You can for get your IRT sensor, leave it home and save your bag space. When they do overheat and overheat "ONCE", then it's pretty much all over, you warped the head on a 660.
I'm sorry, this is a bit over the top, unless your definition of overheated is different then mine.
I bought my TT new in '04, it's very close to having 9,000 miles on it. It's over heated quite a few times and there's zero sign of damage. Now if you got it hot (light on and it in "limp mode") and just kept pounding away on the trail then yes, you could do some damage pretty quickly.
At first I used to just stop, pop the hood and wait. Later on I found that just jumping off the trail/running on the side of the trail where there's loose snow would cool the machine down very quickly so if I could that's route I would take. It really doesn't take much.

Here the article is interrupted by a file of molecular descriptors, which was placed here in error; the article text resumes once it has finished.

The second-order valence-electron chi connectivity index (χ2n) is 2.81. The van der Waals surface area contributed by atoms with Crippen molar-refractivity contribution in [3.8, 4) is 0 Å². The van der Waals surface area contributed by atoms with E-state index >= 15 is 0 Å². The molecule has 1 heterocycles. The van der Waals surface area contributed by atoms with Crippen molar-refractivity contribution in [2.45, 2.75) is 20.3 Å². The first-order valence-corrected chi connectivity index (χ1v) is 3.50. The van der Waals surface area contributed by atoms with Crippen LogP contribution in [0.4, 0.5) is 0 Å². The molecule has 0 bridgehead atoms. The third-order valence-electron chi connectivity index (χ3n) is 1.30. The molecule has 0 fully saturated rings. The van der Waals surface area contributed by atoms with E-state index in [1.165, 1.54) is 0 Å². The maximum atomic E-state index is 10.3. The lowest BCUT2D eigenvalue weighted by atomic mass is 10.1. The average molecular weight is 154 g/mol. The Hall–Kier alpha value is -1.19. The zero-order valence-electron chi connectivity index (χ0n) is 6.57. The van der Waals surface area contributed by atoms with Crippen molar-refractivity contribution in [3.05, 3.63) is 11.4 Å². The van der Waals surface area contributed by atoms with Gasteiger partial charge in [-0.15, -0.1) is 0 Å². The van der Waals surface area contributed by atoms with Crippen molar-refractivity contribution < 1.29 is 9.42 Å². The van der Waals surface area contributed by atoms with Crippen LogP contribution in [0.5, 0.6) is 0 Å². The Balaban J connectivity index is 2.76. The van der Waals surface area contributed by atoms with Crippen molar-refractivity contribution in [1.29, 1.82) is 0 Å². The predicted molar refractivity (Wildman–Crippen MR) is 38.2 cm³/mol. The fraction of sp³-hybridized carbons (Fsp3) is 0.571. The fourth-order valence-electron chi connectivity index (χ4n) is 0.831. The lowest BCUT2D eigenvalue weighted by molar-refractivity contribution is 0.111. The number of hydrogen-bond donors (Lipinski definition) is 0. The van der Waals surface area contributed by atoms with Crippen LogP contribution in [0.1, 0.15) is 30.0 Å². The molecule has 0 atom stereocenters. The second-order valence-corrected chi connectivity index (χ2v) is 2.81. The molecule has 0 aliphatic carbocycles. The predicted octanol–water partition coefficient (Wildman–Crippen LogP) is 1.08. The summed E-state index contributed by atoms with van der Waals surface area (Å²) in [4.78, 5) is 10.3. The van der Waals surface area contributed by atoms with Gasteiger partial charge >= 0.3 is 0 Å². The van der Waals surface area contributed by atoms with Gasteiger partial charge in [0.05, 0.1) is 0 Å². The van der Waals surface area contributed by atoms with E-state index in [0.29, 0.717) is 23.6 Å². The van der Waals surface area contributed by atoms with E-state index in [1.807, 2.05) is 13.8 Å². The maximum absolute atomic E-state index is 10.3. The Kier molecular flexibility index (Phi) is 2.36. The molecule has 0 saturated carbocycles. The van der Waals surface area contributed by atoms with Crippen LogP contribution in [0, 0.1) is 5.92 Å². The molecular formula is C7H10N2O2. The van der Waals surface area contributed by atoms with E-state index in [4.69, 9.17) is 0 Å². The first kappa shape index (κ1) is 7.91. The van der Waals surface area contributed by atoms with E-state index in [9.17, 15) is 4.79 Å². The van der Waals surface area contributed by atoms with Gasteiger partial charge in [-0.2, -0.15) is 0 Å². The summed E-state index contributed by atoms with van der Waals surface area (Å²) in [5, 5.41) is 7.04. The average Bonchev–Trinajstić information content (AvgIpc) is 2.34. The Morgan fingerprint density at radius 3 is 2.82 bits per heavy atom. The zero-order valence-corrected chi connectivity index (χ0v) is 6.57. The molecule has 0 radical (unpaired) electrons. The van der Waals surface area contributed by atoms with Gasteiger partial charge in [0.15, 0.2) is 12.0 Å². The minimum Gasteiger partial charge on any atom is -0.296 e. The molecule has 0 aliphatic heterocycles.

I would go an entire season with out my TT overheating, then the next year it would seem to be an issue all the time. The colder and harder packed the snow the wore it is. On a 40 degree day when the snow is soft I can run all day no problem, -10 watch out!
Usually on those -10 days it was only a problem early in the morning, after thing warmed up a tad and more sleds hit the trails to bust up the packed snow things where fine.
Scratchers made all the difference for me though. I just keep an eye on the gauge on days I think there's going to be an issue, if the temps start to creep up over 180 and stay there I use them. Pretty simple, no overheating since.